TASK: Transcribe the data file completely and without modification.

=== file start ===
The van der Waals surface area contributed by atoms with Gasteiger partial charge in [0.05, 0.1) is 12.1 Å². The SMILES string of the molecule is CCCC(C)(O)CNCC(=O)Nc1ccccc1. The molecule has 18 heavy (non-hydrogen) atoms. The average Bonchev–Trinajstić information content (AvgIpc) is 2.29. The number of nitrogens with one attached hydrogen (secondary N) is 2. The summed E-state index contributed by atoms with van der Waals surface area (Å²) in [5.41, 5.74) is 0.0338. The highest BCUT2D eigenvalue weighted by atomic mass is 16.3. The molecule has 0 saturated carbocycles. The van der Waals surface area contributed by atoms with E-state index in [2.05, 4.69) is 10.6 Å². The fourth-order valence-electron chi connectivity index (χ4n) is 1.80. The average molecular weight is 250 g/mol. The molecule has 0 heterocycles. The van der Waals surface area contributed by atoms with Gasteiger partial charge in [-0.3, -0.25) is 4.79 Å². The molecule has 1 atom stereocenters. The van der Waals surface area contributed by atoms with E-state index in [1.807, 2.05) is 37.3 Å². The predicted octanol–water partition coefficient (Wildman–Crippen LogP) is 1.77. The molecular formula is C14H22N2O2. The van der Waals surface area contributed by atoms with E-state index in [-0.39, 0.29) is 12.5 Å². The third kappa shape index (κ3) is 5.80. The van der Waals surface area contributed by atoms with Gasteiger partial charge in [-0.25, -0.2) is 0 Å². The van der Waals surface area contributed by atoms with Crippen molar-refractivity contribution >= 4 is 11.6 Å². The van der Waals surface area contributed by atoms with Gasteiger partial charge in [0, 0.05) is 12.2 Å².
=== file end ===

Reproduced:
The van der Waals surface area contributed by atoms with Gasteiger partial charge in [0.05, 0.1) is 12.1 Å². The SMILES string of the molecule is CCCC(C)(O)CNCC(=O)Nc1ccccc1. The molecule has 18 heavy (non-hydrogen) atoms. The average Bonchev–Trinajstić information content (AvgIpc) is 2.29. The number of nitrogens with one attached hydrogen (secondary N) is 2. The summed E-state index contributed by atoms with van der Waals surface area (Å²) in [5.41, 5.74) is 0.0338. The highest BCUT2D eigenvalue weighted by atomic mass is 16.3. The molecule has 0 saturated carbocycles. The van der Waals surface area contributed by atoms with E-state index in [2.05, 4.69) is 10.6 Å². The fourth-order valence-electron chi connectivity index (χ4n) is 1.80. The average molecular weight is 250 g/mol. The molecule has 0 heterocycles. The van der Waals surface area contributed by atoms with Gasteiger partial charge in [-0.3, -0.25) is 4.79 Å². The molecule has 1 atom stereocenters. The van der Waals surface area contributed by atoms with E-state index in [1.807, 2.05) is 37.3 Å². The predicted octanol–water partition coefficient (Wildman–Crippen LogP) is 1.77. The molecular formula is C14H22N2O2. The van der Waals surface area contributed by atoms with E-state index in [-0.39, 0.29) is 12.5 Å². The third kappa shape index (κ3) is 5.80. The van der Waals surface area contributed by atoms with Gasteiger partial charge in [-0.25, -0.2) is 0 Å². The van der Waals surface area contributed by atoms with Crippen molar-refractivity contribution >= 4 is 11.6 Å². The van der Waals surface area contributed by atoms with Gasteiger partial charge in [0, 0.05) is 12.2 Å².